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Super Blue Moon to Elevate Dangerous Rip

Published September 21, 2023
8 months ago

The National Sea Rescue Institute (NSRI) of South Africa has issued a warning to the public due to an unusual celestial event - the super blue moon - set to influence the country's coastal zones on the 30th and 31st of August. According to the astronomical calendar, a supermoon signifies the moon’s closest approach to Earth in its orbital pattern, and when it happens twice in a month, it is termed as a 'blue moon'. This impending super blue moon is notably the third in a series of four successive supermoons, making its proximity to Earth exceptionally close, giving rise to stronger rip currents.

During this lunar occurrence, even planet Saturn will be visibly closer to the Earth, marking the nearest planetary position until the year 2023. The close approach event coincides with spring tides - higher high tides and lower low tides triggered by full and new moons. This super blue moon's spring tide is expected to intensify the usual rip currents along the coastlines.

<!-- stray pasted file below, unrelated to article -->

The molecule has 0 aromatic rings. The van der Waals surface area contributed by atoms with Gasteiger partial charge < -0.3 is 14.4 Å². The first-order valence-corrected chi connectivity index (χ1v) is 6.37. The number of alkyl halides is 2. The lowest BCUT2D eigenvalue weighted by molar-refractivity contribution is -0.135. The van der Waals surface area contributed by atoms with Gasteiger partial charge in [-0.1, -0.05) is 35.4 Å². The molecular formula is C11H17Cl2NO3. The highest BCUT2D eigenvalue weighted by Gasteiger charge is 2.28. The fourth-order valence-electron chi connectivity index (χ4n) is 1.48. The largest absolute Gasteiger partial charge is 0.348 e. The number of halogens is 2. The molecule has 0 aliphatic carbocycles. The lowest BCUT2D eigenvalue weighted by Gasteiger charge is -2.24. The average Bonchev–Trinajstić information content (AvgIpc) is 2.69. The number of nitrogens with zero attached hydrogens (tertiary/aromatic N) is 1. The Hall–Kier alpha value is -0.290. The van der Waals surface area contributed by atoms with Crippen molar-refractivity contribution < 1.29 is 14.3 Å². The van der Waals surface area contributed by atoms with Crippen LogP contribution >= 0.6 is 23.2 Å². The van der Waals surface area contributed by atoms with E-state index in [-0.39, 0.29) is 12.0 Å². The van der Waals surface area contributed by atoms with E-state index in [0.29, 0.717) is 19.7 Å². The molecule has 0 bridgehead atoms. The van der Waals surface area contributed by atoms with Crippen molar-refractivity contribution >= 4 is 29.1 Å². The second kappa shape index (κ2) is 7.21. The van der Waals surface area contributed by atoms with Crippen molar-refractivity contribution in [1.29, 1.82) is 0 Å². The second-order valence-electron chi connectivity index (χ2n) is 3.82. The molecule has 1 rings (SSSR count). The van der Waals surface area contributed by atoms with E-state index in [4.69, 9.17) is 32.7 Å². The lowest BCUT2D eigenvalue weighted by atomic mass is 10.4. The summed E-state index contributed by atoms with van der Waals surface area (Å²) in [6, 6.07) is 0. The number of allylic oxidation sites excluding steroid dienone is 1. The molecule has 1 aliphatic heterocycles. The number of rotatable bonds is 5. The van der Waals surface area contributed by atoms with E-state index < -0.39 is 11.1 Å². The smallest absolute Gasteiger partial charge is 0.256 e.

NSRI is urging swimmers, mariners, coastal tourists and residents to be vigilant around the coastline and the sea, as the amplified gravitational pull of this close-approaching moon will cause stronger and potentially dangerous rip currents. It is a natural phenomenon that high tides have been steadily elevating, and low tides receding more drastically in the preceding days due to spring tides.

Moreover, the weather conditions in South African waters have already been precarious due to winter sea roughness, incited by recent cold fronts and offshore storms along the coastline. Facing these potential hazards, the NSRI is appealing for the public's cooperation in exercising maximum caution during this upcoming lunar event period.

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